Senate Majority Leader Harry Reid often says that he supports a public option “or something like a public option.” But he spoke about that a bit more specifically today:
“The purpose of a public option is to create competition, which is so important, and to create quality healthcare,” Reid told reporters today.
“If we can come up with a concept of a cooperative that does just that, that is it makes more competition and makes insurance companies honest, yes, I think that would fit the bill,” Reid said.
A couple things jump out about this. First, this is a bit more specific than we’re used to with Reid. He’s very clear here that, at least in theory, a co-op could meet all of his and the President’s requirements with respect to creating competition and honesty in the insurance market.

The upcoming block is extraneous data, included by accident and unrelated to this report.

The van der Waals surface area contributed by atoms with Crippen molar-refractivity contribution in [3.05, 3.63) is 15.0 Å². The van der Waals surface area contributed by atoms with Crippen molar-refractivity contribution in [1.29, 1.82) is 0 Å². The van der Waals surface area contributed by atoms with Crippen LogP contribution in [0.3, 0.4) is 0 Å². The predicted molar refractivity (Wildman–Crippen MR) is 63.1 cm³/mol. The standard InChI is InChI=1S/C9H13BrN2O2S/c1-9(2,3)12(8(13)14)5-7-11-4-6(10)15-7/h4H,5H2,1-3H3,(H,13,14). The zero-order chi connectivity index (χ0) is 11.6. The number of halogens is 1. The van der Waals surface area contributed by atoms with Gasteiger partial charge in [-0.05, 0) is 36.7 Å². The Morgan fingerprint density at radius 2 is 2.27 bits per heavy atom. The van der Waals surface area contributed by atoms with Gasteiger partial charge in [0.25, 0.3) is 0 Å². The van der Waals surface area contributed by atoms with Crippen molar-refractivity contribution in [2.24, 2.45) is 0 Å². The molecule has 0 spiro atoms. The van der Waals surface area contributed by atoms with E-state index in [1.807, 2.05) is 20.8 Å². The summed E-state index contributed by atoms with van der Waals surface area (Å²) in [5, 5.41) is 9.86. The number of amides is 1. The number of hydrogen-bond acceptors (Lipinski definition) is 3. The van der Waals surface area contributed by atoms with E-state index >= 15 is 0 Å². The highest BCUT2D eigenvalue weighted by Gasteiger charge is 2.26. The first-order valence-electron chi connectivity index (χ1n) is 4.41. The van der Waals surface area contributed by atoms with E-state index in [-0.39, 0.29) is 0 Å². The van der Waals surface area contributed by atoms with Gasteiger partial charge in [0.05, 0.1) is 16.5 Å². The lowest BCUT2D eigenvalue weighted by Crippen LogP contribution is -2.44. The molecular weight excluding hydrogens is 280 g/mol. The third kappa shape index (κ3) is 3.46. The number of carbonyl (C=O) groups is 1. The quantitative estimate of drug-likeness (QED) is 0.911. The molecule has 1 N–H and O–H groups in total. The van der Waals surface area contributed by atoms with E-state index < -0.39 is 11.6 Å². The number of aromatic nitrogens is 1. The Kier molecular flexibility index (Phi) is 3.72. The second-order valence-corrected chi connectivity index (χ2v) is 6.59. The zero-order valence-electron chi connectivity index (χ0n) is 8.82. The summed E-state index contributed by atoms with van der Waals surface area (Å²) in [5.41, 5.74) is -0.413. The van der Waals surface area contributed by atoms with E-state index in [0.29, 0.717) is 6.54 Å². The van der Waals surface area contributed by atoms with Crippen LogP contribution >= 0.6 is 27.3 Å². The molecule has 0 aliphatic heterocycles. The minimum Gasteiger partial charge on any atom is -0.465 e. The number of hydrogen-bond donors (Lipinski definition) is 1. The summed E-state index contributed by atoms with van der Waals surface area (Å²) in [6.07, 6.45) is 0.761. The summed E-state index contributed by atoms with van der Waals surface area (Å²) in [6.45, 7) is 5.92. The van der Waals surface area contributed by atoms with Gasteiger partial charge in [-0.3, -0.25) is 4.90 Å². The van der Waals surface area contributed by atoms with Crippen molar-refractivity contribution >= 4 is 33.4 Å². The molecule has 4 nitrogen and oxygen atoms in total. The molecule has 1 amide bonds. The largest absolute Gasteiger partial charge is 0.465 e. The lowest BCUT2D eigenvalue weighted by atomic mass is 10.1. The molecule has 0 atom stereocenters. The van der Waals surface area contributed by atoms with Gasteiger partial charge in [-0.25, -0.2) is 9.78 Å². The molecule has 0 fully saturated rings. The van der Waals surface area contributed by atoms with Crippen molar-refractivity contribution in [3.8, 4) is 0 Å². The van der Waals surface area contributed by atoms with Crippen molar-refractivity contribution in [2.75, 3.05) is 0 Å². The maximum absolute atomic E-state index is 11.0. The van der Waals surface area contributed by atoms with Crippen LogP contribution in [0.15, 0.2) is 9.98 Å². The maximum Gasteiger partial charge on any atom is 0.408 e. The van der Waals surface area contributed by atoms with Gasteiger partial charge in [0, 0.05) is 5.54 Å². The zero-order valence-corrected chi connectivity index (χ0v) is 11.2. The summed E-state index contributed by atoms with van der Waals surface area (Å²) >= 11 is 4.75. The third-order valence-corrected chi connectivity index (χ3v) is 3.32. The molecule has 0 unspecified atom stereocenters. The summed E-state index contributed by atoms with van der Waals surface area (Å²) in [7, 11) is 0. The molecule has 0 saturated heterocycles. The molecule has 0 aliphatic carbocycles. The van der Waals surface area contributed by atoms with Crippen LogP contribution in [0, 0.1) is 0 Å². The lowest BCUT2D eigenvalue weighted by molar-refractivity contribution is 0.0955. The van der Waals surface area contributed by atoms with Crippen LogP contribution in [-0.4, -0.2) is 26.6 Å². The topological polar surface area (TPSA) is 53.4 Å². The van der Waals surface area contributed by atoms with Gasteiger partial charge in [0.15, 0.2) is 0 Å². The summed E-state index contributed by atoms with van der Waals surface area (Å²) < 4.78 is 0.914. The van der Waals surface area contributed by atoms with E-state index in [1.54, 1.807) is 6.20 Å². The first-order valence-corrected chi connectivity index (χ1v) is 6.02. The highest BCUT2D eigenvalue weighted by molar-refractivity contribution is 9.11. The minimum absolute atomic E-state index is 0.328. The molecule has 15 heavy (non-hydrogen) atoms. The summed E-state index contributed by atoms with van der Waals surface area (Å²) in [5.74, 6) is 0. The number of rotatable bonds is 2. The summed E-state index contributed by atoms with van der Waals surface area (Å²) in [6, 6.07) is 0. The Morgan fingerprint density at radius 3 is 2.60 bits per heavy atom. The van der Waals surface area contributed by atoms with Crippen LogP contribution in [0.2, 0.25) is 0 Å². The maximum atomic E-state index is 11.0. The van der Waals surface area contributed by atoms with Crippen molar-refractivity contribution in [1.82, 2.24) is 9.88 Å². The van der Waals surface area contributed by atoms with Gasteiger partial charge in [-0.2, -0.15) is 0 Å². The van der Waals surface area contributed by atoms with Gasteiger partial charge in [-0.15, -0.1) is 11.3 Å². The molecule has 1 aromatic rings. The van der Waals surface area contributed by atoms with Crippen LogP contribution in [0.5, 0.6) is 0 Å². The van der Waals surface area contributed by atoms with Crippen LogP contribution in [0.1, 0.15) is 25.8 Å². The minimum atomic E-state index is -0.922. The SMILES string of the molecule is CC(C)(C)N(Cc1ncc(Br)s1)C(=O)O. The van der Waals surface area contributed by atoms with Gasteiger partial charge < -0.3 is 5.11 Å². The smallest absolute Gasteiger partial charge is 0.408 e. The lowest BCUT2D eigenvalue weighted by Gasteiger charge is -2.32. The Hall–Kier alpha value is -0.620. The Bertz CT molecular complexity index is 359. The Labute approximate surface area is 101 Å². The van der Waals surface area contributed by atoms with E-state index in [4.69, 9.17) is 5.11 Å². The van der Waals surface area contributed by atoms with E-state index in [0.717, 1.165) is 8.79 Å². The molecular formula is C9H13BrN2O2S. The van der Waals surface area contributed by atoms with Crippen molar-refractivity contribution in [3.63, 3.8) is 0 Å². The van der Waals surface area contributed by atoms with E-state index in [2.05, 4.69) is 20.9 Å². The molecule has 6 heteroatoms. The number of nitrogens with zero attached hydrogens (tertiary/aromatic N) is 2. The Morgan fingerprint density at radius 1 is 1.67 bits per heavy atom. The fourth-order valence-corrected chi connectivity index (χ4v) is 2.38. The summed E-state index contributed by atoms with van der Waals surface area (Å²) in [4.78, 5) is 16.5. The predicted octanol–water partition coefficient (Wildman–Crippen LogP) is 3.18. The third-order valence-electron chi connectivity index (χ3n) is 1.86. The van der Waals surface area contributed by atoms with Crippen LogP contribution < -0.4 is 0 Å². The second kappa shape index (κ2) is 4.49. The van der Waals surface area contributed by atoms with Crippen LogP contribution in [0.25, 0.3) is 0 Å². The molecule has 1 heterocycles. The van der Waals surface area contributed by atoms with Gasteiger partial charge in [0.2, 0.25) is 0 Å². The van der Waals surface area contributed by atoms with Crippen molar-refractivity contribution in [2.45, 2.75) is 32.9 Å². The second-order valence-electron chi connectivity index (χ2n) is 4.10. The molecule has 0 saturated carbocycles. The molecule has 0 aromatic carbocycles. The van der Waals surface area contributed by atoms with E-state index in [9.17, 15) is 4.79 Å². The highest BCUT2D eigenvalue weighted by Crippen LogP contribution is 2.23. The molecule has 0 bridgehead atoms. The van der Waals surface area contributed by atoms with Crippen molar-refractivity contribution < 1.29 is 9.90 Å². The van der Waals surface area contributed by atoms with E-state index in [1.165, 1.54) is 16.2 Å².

More importantly, though, this comes a day after Obama’s speech where he specifically warned liberals that he doesn’t see a government-run public option as an end in and of itself. It’s a tool. Reid is using very similar language to say a co-op model might serve that function as well. And since the just-released Senate Finance Committee draft provides for the creation of a co-op system, it seems pretty clear that Reid’s taking the idea seriously.
Late update: A Reid spokesperson tells me “Reid did not endorse the co-op plan at today’s press conference. He reiterated again today that he supports a public option but is open to interpretations of such a plan. The goals for him are lowering cost and keeping the insurance industry in check.” And indeed, it does seem that other reports have overstated Reid’s remarks.